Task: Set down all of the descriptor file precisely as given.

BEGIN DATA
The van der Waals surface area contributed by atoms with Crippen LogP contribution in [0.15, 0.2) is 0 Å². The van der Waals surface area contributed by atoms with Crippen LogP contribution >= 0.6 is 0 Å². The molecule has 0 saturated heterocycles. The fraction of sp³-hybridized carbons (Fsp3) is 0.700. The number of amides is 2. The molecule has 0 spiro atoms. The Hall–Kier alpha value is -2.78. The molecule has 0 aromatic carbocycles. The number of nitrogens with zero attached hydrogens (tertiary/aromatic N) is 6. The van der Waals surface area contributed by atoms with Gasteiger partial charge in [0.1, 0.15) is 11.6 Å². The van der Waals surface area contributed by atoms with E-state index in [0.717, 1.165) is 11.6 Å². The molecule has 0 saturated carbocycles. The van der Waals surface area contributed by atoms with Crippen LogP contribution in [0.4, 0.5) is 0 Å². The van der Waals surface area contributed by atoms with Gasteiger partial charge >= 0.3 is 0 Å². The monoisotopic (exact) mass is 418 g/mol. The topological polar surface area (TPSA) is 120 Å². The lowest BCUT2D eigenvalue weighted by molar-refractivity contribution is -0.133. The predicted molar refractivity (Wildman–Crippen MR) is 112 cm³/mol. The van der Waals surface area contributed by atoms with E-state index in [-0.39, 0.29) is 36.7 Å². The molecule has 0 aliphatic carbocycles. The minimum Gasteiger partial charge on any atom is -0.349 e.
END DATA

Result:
The van der Waals surface area contributed by atoms with Crippen LogP contribution in [0.15, 0.2) is 0 Å². The van der Waals surface area contributed by atoms with Crippen LogP contribution >= 0.6 is 0 Å². The molecule has 0 saturated heterocycles. The fraction of sp³-hybridized carbons (Fsp3) is 0.700. The number of amides is 2. The molecule has 0 spiro atoms. The Hall–Kier alpha value is -2.78. The molecule has 0 aromatic carbocycles. The number of nitrogens with zero attached hydrogens (tertiary/aromatic N) is 6. The van der Waals surface area contributed by atoms with Gasteiger partial charge in [0.1, 0.15) is 11.6 Å². The van der Waals surface area contributed by atoms with E-state index in [0.717, 1.165) is 11.6 Å². The molecule has 0 saturated carbocycles. The van der Waals surface area contributed by atoms with Crippen LogP contribution in [0.4, 0.5) is 0 Å². The van der Waals surface area contributed by atoms with Gasteiger partial charge >= 0.3 is 0 Å². The monoisotopic (exact) mass is 418 g/mol. The topological polar surface area (TPSA) is 120 Å². The lowest BCUT2D eigenvalue weighted by molar-refractivity contribution is -0.133. The predicted molar refractivity (Wildman–Crippen MR) is 112 cm³/mol. The van der Waals surface area contributed by atoms with E-state index in [-0.39, 0.29) is 36.7 Å². The molecule has 0 aliphatic carbocycles. The minimum Gasteiger partial charge on any atom is -0.349 e.